Date
11 December 2017

Tariff cut plan can blow wind farm profits away

First, the good news: China’s wind power sector is recovering.

Now the not-so-good news: There is talk that the government will cut tariffs to make the alternative energy more cost-competitive against coal-generated electricity.

Since wind equipment prices are now much lower than a few years ago, the National Development and Reform Commission (NDRC) plans to “adjust” on-grid wind power tariff when it is suitable, according to the reports. Qin Haiyan {秦海岩}, secretary general of the China Wind Energy Association, doesn’t think it’s a good idea if an adjustment means a tariff cut.

In an interview with China Securities Journal, Qin argues that the industry’s recovery is still shaky and contingent on many factors. Headwinds facing the sector are still strong.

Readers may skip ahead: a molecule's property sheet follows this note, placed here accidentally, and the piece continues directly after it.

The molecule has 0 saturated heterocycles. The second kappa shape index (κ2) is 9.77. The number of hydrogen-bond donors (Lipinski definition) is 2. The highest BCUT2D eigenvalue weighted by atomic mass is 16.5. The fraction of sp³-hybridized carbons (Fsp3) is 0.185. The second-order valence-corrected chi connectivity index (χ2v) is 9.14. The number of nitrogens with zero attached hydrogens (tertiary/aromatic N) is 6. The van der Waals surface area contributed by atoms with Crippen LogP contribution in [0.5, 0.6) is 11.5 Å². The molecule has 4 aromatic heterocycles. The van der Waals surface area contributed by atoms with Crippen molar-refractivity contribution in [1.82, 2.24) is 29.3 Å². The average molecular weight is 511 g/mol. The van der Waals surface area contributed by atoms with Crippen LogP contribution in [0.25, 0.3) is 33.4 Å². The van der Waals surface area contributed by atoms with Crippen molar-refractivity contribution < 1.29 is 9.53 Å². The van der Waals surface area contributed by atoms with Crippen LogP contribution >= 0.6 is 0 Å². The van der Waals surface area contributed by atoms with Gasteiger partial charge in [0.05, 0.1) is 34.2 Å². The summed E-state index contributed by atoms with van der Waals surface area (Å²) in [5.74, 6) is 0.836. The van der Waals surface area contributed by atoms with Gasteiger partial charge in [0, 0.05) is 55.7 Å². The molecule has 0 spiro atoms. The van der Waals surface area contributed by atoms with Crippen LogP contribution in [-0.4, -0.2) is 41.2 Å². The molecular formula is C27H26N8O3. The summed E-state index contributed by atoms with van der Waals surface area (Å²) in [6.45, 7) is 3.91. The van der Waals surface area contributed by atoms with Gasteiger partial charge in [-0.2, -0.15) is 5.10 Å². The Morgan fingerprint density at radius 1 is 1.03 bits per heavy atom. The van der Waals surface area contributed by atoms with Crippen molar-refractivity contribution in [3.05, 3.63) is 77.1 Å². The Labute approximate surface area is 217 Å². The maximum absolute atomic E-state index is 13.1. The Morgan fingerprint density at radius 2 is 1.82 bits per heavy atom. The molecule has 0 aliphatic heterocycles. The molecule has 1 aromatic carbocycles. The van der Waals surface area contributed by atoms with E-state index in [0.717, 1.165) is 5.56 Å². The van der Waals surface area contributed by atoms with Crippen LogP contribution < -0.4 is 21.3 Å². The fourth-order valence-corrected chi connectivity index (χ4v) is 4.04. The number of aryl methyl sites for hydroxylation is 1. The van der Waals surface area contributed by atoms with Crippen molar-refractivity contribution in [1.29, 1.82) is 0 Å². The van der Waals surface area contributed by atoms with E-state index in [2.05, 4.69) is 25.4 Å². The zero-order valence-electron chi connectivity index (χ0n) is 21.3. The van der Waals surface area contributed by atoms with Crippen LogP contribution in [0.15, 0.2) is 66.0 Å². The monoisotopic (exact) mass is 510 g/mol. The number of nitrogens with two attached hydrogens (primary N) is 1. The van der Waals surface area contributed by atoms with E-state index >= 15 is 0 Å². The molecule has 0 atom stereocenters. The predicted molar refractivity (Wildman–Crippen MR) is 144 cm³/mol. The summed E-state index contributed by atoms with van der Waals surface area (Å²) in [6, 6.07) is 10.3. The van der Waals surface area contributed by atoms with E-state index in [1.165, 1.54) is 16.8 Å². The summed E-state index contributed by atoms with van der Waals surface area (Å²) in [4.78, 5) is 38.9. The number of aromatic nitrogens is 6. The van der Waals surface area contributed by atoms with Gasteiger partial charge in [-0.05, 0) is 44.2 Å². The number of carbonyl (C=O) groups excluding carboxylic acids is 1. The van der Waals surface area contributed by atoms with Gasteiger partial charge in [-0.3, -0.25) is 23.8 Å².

Wind curtailment, or not allowing wind farms to put power into the grid, has affected the sector’s earnings in previous years, and although the situation has recently improved, the negative impact on income and cash flow lingers, Qin explains.

Meanwhile, wind farm construction costs have been inflated by rising land prices and wages. Government subsidies are often late and insufficient, while income from carbon credit sales has dropped substantially and proved to be unreliable.

Instead of a one-size-fits-all approach, Qin suggests a more flexible tariff and subsidy regime to support the wind power industry.

For instance, wind farms located in central and eastern China should get more subsidies in view of the lower wind speeds in those regions. Offshore wind farms, which usually have lower earning power because of the higher maintenance and logistics costs of the wind turbines, can also use a little more support.

– Contact the writer at [email protected]

CG

EJ Insight writer

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